Frank E. Dalton
For his record of outstanding accomplishments as an environmental engineer heading one of the largest urban water-reclamation districts in the nation, the Schools of Engineering are proud to present the Distinguished Engineering Alumnus Award to Frank E. Dalton.
Metropolitan Water Reclamation District of Greater Chicago
On being a student
I entered Purdue in 1948, and the returning GIs made for a different climate on campus. All my buddies were GIs, and they set the tone. Study time was study time, and when it was time to have a good time, it was time to have a good time.
There was a wholeness about my Purdue education-it wasn't narrow or too academic. Teachers who worked in industrial design, for instance, would relate the design of Coke bottles to calculus. There was always a connection to the real world, which made the courses more interesting and gave me a broader exposure.
My civil engineering professors influenced me by relating to the practical aspects of education-they could tell you why you needed to do things in a certain way. Many of them were involved in designing actual things themselves, so there were strong connections with the real world.
|The things that have stayed with me from my years at Purdue were the class-related projects that required a team effort to get things done. Whether you were testing materials or working in a hydraulics lab, you were never in it alone. You felt like part of a family. That experience really prepared me for the world of work: everything I've done has been part of a team effort. Nobody pulls it off alone.|
On his professional career
When I was a student, I thought I'd wind up building the biggest and longest bridge in the country. It was a surprise to wind up working in my own back yard, in Chicago, involved in building deep tunnel systems. I've spent 30 years now with this organization, working with the biggest wastewater district in the world.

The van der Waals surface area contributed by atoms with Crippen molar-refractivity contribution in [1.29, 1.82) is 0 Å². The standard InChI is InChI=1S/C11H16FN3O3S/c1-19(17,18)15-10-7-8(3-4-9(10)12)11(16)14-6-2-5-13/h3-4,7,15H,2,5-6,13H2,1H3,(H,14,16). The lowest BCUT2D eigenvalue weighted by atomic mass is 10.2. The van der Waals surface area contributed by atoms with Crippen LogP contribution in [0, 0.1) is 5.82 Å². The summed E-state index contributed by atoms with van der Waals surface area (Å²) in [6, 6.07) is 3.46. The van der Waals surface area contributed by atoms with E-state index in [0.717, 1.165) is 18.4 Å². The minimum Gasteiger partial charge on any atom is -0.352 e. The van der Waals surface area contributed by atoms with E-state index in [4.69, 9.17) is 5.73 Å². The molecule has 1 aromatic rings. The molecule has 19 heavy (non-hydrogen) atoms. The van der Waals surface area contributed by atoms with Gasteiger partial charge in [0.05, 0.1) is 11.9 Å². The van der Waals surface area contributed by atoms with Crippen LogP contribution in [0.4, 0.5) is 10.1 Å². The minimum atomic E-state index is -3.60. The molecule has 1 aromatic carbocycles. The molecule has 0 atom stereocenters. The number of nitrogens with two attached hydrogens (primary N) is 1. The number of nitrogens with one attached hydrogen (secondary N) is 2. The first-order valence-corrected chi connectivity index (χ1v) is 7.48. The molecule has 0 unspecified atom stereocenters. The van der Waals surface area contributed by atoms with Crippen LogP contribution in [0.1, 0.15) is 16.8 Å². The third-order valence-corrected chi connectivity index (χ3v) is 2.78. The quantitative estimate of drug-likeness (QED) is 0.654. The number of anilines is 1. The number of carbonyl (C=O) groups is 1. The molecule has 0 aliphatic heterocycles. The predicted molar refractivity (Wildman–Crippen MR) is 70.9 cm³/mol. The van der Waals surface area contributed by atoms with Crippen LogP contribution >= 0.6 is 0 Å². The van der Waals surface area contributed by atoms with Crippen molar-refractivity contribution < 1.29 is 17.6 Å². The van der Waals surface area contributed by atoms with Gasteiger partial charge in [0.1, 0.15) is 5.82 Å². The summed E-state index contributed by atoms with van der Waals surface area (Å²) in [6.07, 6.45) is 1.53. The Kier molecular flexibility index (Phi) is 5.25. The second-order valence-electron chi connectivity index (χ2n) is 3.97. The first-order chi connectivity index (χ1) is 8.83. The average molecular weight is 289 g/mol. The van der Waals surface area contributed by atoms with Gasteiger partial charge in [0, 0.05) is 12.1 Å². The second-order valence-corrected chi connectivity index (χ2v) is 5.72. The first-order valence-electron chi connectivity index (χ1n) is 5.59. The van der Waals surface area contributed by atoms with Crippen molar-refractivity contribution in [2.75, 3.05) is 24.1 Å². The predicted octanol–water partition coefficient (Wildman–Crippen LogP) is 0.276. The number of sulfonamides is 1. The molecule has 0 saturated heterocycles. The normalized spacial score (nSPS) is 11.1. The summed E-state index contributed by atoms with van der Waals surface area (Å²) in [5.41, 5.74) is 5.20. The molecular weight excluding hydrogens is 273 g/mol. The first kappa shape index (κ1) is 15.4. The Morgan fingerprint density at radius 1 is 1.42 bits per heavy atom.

Taking the concept for the deep tunnel plan [an urban water management plan], putting it into construction, and moving it through the public arena has been one highlight of my years at the Metropolitan Water Reclamation District. The project has been receiving award after award, and it's changing the character of the city itself. Now we have another 200 usable miles of Lake Michigan shoreline, with bike paths that people are using and miles of parkland along the river system.
The biggest issue that concerns me is how to solve environmental problems with limited resources. As engineers it's our role to identify problems and the costs of solving those problems for elected officials. There are mountains of information, and the public wants to know about problems and solutions in simple terms so that they can judge if their tax money is being used properly.
One of engineering's problems is communication-helping the public understand what the issues are. Educating the public and elected officials about engineering and environmental problems is a great challenge for us. We have to boil down that information so that it is usable by them.
Promoted to general superintendent of Metropolitan Water Reclamation District of Greater Chicago. Responsible for collecting and treating wastewater for 125 municipalities and units of local government with total population of 5.2 million.
Conceived and led award-winning design and construction of $3.2 billion pollution and flood-control project to capture combined sewage overflows and relieve flooding in combined sewer urban area of 375 square miles.
Developed Chicagoland Metropolitan River Basin Program, a flood-control program that covers 500 square miles and seven urbanized watersheds.
- Promoted to chief engineer of Metropolitan Water Reclamation District of Greater Chicago. Responsible for planning, design, and construction of wastewater collection and treatment facilities and flood-control works for 875-square-mile area.
- Assistant chief engineer and deputy chief engineer for Metropolitan Water Reclamation District of Greater Chicago.
- Consultant to various engineering firms.
- Served in U.S. Army Corps of Engineers.
BSCE '51, Purdue;MSCE '59, Illinois Institute of Technology.